He's recently out of college, but has a good job and shares a rented house with a roommate who has a 6 month old, male, bulldog/boxer mix. Nice big fenced backyard in a neighborhood where everyone seems to have a dog. The house looked like two young guys live there, rather sparsely furnished except for the essentials, a TV and pool table. A very dog friendly house, the world will not come to an end if he has a house training accident. He had some experience with dominant breed dogs and understands that he will never be able to rent an apartment with a rottweiler. He also has a girlfriend who likes large dogs and who was OK with the fact that Bear didn't seem to know much about women. I assured her that generous amounts of food and treats could win him over.

Bear was great, extremely tolerant of the 6 month old pup, and he demonstrated the rottie need for actively expressed affection and physical contact. The backyard was stocked with at least two footballs, a soccer ball, and a basketball, so Bear had plenty of toys. He hadn't played football before and he seemed to enjoy that very much, the perfect size for the rottweiler mouth.

Bear was well behaved indoors, never lifted his leg as he walked around to investigate the place. He spotted a sofa or two that he will probably make his own. I felt good about it and we did the adoption on the spot. Bear was the easiest dog to foster. He quickly learned the ropes and did his part in training the crazy shepherds. He will be missed, but I really hope this works out for him.

Next I hit the Home Depot in Shortpump and waited there for two shepherds to arrive on a transport from Tidewater. I brought them to my place for the afternoon, and then took them over to Wayesboro where they went to two separate foster homes. There I also picked up a third shepherd in transit, this one who came from Tennessee. She will spend the night here and I'll drive her up to Culpeper tomorrow to meet someone from northern VA who will foster. So, three dogs passed through my hands and none stayed! Plus Bear got adopted. That puts us down to 4 fosters (Chance, Brady, Samson, and Teddy), plus Bella, the temporary medical foster. I expect her to go back to her owner next weekend.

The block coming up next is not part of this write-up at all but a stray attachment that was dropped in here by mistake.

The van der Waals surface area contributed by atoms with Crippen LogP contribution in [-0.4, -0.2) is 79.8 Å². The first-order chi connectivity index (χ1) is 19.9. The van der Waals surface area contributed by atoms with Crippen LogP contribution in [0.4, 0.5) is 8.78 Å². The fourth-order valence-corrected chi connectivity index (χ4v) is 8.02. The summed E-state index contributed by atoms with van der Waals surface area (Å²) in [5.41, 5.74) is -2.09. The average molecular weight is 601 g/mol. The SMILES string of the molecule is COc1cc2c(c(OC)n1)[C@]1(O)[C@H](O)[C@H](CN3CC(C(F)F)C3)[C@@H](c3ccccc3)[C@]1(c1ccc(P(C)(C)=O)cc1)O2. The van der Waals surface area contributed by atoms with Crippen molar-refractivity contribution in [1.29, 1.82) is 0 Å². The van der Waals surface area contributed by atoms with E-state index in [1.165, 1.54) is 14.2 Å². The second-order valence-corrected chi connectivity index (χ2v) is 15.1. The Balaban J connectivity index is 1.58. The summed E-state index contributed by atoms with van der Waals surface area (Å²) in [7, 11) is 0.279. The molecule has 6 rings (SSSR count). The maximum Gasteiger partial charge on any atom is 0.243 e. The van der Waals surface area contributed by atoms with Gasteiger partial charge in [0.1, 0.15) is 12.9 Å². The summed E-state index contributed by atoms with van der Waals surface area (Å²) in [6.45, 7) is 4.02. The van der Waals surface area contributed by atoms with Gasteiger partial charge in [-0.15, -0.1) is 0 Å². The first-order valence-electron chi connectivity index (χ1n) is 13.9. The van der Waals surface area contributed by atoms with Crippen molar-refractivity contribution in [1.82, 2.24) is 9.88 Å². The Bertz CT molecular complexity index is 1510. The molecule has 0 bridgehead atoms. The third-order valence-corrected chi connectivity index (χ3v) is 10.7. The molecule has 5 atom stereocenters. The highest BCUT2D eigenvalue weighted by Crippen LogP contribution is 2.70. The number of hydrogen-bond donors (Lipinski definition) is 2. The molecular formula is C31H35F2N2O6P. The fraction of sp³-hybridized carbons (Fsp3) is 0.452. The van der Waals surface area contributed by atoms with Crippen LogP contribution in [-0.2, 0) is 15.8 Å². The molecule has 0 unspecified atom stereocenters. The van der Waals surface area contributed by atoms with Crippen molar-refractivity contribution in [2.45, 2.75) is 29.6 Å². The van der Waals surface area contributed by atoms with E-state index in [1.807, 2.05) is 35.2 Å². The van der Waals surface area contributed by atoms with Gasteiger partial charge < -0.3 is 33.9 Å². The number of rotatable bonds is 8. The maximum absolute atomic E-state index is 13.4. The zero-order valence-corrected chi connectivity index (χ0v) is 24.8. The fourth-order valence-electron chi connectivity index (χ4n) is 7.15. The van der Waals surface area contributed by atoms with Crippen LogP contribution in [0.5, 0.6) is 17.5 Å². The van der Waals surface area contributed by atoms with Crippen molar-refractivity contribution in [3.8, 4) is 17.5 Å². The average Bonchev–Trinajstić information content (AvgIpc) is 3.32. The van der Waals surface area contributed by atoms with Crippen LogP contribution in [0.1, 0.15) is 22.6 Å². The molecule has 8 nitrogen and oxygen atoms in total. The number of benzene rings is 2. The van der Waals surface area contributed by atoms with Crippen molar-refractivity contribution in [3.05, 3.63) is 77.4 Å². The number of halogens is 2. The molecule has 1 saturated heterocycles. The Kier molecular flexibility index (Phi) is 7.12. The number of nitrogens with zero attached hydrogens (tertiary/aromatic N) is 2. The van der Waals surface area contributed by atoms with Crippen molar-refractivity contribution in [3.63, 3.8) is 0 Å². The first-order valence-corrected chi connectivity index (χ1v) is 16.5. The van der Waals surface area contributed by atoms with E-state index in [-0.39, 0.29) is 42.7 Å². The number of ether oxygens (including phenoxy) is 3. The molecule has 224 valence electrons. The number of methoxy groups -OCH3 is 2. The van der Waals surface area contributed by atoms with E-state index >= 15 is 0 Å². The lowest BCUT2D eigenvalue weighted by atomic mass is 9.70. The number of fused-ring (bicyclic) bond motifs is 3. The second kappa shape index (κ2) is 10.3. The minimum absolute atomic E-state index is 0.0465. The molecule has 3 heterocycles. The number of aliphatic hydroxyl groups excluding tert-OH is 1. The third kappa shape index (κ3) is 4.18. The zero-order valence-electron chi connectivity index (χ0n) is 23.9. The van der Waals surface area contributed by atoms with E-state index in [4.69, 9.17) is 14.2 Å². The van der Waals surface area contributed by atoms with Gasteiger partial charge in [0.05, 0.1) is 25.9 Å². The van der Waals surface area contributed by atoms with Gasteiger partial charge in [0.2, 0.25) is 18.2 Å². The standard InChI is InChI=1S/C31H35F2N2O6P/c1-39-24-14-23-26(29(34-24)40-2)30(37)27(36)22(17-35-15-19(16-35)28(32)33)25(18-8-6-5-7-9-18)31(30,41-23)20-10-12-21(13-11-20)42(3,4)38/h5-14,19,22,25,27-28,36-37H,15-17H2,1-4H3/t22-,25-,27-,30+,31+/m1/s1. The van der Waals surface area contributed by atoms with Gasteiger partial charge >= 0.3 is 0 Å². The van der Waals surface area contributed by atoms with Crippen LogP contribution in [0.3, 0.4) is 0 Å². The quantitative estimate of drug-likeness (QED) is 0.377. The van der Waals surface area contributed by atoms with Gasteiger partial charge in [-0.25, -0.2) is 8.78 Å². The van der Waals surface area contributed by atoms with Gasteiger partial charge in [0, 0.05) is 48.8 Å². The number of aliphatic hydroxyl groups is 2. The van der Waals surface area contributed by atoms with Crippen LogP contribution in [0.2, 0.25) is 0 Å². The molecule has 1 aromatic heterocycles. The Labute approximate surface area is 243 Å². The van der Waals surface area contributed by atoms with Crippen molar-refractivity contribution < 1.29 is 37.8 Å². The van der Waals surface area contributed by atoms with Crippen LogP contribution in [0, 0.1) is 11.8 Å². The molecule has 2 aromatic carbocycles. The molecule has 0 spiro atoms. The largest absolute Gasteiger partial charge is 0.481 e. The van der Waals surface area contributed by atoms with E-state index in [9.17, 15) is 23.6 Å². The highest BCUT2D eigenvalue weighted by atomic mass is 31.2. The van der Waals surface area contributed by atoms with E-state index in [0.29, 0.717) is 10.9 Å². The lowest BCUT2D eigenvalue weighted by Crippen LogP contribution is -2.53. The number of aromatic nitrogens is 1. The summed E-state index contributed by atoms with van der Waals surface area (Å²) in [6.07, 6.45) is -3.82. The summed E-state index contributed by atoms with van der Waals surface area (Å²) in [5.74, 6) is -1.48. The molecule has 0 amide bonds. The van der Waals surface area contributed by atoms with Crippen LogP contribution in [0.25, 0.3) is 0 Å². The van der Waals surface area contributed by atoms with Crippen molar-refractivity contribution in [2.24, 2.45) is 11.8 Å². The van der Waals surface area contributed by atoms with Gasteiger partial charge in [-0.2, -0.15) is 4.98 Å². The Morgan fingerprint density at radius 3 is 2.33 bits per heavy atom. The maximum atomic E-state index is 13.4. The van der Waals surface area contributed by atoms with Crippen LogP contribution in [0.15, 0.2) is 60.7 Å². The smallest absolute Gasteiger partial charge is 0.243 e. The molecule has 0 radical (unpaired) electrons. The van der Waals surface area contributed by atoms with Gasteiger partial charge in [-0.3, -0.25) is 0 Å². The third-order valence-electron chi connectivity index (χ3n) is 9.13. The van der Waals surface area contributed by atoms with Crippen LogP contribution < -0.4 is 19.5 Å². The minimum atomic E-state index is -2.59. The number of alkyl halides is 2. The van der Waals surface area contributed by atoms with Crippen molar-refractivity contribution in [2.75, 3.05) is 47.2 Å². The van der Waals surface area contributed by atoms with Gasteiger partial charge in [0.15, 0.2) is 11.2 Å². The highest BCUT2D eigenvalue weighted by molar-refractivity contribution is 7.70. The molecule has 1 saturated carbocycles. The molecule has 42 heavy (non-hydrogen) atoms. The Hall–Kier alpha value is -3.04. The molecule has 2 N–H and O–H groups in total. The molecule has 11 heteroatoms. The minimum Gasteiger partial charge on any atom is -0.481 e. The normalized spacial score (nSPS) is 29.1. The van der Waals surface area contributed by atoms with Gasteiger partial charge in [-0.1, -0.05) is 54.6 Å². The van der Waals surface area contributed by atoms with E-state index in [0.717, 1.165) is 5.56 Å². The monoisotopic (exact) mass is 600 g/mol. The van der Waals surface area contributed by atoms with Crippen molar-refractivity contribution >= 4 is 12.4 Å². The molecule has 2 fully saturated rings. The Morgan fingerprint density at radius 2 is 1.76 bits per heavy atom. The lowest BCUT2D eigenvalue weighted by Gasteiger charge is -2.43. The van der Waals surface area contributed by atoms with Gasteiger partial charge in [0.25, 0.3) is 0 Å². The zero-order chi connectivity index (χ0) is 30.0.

Friday, March 20, 2009

Emmylou goes to the park

I've become one of those people who do things just to entertain their dogs. That probably doesn't come as a surprise to most people who know me, but today we crossed over a line that I've approached, but have rarely crossed before. I took Emmylou to the park simply because she wanted to go.

Generally our outings are mutually beneficial. We go hiking and we both get exercise. Or I take her along on some errand I'm doing because I know she'd like to get out and go. But today we went some place just for her. I've had a cold of sorts for the past week and it's been holding on and I've been using it as an excuse to be lazy. We haven't been for a walk and I know she's missing it. I have been giving her pasture time each day so she's getting exercise, but Emmy likes to get out in public where there is at least a chance of meeting people. So today we went to a dog park in Charlottesville. We have more land at home to run on, and more than enough dogs for her to play with, but the dog park has people and Emmy likes people.

She was good with all the other dogs, large and small. She'd sniff them all, say hello, and even run with them for a while, but really she was there to meet and greet the dog owners. She went up to every one of a dozen or so people, wagging her entire body and smiling. Her intent was unmistakeable, even to the small dog people, and she made many dogs jealous by getting more attention from their people than they were.

I don't generally photograph strangers, it seems creepy, so most of my pictures are just of Emmy, but believe me, she met every single person at that park today and would probably greet them all as life-long friends tomorrow. We could not be more different.

Spring comes again

The vernal equinox is one of the high holy days of my non-religion. The first full day of spring is something to be celebrated, whether you dance around naked, raise a glass, take a walk with your dog on a sunny day, or all of the above.